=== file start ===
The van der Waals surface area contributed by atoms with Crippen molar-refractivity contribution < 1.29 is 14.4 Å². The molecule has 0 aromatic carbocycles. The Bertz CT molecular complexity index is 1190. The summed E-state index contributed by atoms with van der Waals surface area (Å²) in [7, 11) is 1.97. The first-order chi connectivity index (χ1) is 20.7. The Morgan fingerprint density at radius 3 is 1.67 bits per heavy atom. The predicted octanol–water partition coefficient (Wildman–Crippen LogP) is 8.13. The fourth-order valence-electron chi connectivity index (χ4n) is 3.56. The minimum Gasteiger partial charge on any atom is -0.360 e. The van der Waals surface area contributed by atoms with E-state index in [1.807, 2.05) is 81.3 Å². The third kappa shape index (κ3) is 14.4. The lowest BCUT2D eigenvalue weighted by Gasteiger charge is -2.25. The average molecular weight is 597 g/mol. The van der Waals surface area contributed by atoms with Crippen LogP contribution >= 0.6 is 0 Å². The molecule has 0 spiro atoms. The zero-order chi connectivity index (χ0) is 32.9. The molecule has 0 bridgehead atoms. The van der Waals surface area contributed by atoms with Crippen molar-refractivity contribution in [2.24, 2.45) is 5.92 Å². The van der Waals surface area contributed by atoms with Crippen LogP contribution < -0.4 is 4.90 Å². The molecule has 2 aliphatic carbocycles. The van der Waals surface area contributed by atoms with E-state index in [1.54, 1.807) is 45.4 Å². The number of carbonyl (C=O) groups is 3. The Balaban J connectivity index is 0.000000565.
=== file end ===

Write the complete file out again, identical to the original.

The van der Waals surface area contributed by atoms with Crippen molar-refractivity contribution < 1.29 is 14.4 Å². The molecule has 0 aromatic carbocycles. The Bertz CT molecular complexity index is 1190. The summed E-state index contributed by atoms with van der Waals surface area (Å²) in [7, 11) is 1.97. The first-order chi connectivity index (χ1) is 20.7. The Morgan fingerprint density at radius 3 is 1.67 bits per heavy atom. The predicted octanol–water partition coefficient (Wildman–Crippen LogP) is 8.13. The fourth-order valence-electron chi connectivity index (χ4n) is 3.56. The minimum Gasteiger partial charge on any atom is -0.360 e. The van der Waals surface area contributed by atoms with E-state index in [1.807, 2.05) is 81.3 Å². The third kappa shape index (κ3) is 14.4. The lowest BCUT2D eigenvalue weighted by Gasteiger charge is -2.25. The average molecular weight is 597 g/mol. The van der Waals surface area contributed by atoms with Crippen LogP contribution >= 0.6 is 0 Å². The molecule has 0 spiro atoms. The zero-order chi connectivity index (χ0) is 32.9. The molecule has 0 bridgehead atoms. The van der Waals surface area contributed by atoms with Crippen molar-refractivity contribution in [2.24, 2.45) is 5.92 Å². The van der Waals surface area contributed by atoms with Crippen LogP contribution < -0.4 is 4.90 Å². The molecule has 2 aliphatic carbocycles. The van der Waals surface area contributed by atoms with E-state index in [1.54, 1.807) is 45.4 Å². The number of carbonyl (C=O) groups is 3. The Balaban J connectivity index is 0.000000565.